Recreating Performing Knowledge: From 'Embodiment' to 'Re-enactment'

Gebauer, Peter Johannes; Köpp, Kai (2016). Recreating Performing Knowledge: From 'Embodiment' to 'Re-enactment' In: Performing Knowledge Conference. Emmanuel College, Cambridge. 25.-26.04.2016.

Musical performance can never be fully understood through texts of music or language. If music can be described as the result of a mindful body’s interaction with an instrument, as in the field of embodied music cognition, the bodily perspective can be reversed in the analysis of historical performances. Early sound documents provide a large quantity of information about performance that can be analysed through the established empiric methods of ‘close listening’ (Leech-Wilkinson, 2010) and computer-based analysis. A four-year research project at the Bern University of the Arts takes this approach even further by including an under-examined source: instructive texts and editions add historical perspectives to the choice of methods. Written instructions for professionals, that have been published in surprisingly large number before and alongside early recordings, are not only objects of textual criticism. Under controlled circumstances, they can be translated into physical movement and sound – a new method that may be called ‘embodiment’. In this translating process of listening with the body, fingerings and other technical aspects of performance (articulation, vertical precision etc.) can be identified. This requires a performer-researcher with embodied knowledge of sound production with a given instrument. In combination with the musical jargon from historical instructions, practical knowledge of the past that is evident in early recordings may be described from the perspective of a contemporary performer. Knowledge from this method can be applied in a critical recreation of a historical recording: a research-based performance that can be described as musical ‘re-enactment’. By this method, intentional decisions may be differentiated from less reflected actions and even mistakes. To demonstrate these methods, a ‘reenactment’ of Karl and Fridolin Klingler’s interpretation of Mozart’s duet for violin and viola KV 424 (78rpm / Electrola 1935) will be performed by Köpp and Gebauer. Johannes Gebauer presents another example of this research based on ‘instructive texts and editions’. In 1939, long after the change of paradigms at the beginning of the 20th century had taken place in musical performance, Marion Bruce Ranken privately published her reminiscences, Some points of violin playing and music performance as learnt in the Hochschule für Musik (Joachim School) in Berlin during the time I was a student there, 1902-1909. Her stay in Berlin coincided with the final years of teaching by Joseph Joachim and Robert Hausmann. Her intention was to preserve a performance style that, because of rapidly changing aesthetics, had already been largely forgotten. Her analysis is a unique source to understand phenomena like Joachim’s acclaimed free way of playing, as reported for instance by Eduard Hanslick in 1861. Ranken retrospectively tries to explain aesthetics and pedagogy of an already past tradition and in contrast to contemporary practice, which allows us to get a deep insight into the art of performance which she called the ‘Joachim-School’. What Ranken describes with the jargon keyword ‘das Freispielen’ (the free-playing) is not to be confused with a ‘Chopin-style’ rubato, limited to a particular kind of slow movement. It is closely linked to ‘die Gestaltungkraft’ (the power of shaping), which Joseph Joachim reportedly mastered with superior perfection. In her book, Ranken gives a step-by-step tutorial of ‘das Freispielen’, to explain exactly where this device is to be used and how it is performed. Ranken’s teacher Karl Klingler, Joachim’s student and one of his last quartet partners, himself an uncompromising advocate of the Joachim-Tradition, similarly tried to preserve the aesthetics of this tradition in several essays which he wrote at the end of his long life. His writings explain a style of performance based on Joachim’s idolised performance. Klingler gives the context to what Ranken calls ‘das Freispielen’ and ‘die Gestaltungskraft’ by providing numerous examples from the classicromantic violin and chamber music repertoire. The presentation follows Ranken’s step-by-step tutorial with live-performed examples, and seeks to understand the procedures behind ‘das Freispielen’ and ‘die Gestaltungskraft’, illustrating the topic with sound documents closely linked to the Joachim Tradition.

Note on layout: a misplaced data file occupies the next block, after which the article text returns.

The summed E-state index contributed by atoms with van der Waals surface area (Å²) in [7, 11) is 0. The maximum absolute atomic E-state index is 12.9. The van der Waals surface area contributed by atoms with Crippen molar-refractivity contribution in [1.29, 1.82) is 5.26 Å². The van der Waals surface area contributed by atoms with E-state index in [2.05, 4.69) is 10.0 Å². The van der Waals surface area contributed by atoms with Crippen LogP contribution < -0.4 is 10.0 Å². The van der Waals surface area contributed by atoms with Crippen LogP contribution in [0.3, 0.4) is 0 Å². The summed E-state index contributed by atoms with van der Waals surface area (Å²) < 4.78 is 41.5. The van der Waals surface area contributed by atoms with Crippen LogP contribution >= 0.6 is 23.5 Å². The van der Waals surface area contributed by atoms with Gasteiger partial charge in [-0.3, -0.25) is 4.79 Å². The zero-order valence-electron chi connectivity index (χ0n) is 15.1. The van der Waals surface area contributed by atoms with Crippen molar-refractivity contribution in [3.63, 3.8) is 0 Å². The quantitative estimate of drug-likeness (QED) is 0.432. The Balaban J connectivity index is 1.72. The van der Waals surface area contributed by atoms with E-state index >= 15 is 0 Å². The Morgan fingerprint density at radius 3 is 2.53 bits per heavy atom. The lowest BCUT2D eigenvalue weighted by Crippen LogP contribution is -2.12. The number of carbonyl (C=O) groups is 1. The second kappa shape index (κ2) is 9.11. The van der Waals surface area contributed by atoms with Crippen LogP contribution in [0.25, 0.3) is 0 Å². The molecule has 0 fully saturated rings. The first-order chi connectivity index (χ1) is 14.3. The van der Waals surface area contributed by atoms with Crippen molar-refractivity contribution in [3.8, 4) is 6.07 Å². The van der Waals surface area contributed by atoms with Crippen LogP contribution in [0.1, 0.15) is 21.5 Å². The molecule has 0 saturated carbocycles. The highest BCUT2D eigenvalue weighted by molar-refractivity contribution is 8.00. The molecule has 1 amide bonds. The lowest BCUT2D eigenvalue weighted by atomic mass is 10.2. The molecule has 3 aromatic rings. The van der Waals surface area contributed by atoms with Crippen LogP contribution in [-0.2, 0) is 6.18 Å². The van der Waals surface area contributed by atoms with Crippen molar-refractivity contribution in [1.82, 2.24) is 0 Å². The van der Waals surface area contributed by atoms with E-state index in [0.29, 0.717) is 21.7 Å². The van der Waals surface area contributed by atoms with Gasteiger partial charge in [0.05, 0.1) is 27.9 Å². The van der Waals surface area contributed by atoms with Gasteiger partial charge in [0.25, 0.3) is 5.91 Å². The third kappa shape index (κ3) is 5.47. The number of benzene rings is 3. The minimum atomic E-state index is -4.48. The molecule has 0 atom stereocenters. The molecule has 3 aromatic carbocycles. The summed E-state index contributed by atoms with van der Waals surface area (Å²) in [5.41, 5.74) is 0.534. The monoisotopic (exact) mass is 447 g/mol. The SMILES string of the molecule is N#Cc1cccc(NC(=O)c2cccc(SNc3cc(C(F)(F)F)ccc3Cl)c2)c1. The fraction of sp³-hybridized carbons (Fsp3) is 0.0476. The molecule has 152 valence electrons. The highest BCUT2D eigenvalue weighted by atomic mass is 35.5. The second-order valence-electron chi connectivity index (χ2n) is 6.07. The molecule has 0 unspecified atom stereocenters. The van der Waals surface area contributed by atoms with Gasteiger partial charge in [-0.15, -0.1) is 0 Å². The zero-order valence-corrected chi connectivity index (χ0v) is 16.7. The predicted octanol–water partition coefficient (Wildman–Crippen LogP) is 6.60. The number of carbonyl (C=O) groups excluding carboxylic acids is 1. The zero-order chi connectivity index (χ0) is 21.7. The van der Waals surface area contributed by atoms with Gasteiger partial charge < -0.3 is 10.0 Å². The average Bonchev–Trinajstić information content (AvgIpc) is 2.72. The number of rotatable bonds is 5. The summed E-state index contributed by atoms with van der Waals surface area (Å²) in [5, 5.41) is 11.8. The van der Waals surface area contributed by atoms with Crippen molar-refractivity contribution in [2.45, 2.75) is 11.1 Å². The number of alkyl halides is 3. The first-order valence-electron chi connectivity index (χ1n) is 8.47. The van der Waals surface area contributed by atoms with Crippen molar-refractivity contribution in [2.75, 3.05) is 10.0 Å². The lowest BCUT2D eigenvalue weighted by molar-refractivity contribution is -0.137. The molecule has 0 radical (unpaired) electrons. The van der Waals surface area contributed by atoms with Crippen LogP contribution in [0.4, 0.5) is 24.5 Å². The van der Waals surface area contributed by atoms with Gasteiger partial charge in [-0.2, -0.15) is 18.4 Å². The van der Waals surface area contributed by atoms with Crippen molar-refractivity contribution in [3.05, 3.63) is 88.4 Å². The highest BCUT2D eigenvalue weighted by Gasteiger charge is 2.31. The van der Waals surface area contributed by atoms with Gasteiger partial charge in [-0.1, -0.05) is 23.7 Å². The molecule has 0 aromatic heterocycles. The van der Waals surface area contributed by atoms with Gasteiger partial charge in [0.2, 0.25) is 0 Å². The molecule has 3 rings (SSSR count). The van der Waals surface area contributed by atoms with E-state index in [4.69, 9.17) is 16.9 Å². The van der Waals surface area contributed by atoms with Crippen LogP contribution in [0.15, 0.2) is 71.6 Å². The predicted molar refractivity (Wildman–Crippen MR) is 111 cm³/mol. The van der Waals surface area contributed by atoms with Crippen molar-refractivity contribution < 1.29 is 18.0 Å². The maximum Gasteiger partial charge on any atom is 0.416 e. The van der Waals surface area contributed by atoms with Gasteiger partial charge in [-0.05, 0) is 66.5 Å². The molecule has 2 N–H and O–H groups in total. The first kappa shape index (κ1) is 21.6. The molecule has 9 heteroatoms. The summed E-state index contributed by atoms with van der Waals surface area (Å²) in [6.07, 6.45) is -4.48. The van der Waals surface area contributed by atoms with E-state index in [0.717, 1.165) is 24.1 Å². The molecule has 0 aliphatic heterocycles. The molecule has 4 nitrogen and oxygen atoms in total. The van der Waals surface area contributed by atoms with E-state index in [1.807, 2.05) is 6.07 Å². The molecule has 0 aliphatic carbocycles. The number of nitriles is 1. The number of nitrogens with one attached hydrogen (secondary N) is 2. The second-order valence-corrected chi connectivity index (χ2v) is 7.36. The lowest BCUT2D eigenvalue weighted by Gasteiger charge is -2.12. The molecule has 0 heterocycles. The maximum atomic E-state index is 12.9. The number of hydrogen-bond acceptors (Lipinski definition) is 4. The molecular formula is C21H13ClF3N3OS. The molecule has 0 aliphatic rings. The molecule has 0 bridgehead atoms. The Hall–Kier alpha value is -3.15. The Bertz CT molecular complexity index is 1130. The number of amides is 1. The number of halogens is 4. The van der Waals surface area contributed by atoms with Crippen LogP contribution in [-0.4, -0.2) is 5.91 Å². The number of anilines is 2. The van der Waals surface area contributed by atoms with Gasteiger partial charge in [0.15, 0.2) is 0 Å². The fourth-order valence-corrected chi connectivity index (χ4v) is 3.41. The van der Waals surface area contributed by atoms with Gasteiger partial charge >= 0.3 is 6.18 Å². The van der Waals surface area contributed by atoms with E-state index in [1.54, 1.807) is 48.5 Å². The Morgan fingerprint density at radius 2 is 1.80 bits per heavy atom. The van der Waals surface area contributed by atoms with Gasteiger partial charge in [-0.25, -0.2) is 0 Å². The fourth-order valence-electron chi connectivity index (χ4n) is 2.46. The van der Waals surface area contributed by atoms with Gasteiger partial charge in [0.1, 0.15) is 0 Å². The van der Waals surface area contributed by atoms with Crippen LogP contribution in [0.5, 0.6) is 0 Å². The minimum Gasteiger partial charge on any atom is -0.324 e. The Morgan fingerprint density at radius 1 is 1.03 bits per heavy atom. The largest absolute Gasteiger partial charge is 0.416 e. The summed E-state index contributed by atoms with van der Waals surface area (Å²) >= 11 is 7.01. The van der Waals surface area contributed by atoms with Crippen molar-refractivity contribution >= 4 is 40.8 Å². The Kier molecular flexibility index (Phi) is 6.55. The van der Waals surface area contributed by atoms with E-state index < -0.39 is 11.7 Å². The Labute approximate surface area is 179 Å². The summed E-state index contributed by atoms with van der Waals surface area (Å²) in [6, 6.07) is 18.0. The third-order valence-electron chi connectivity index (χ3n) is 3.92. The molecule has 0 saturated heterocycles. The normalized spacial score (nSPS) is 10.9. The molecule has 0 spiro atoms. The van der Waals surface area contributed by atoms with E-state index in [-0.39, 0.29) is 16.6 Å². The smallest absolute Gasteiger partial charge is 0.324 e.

Item Type:

Conference or Workshop Item (Speech)

Division/Institute:

Bern University of the Arts
Bern University of the Arts > Institute Interpretation
Bern University of the Arts > HKB Teaching

Name:

Gebauer, Peter Johannes and
Köpp, Kai

Subjects:

M Music and Books on Music > M Music

Language:

English

Submitter:

Sabine Jud

Date Deposited:

14 Jul 2020 15:40

Last Modified:

14 Jul 2020 15:40

URI:

https://arbor.bfh.ch/id/eprint/11749

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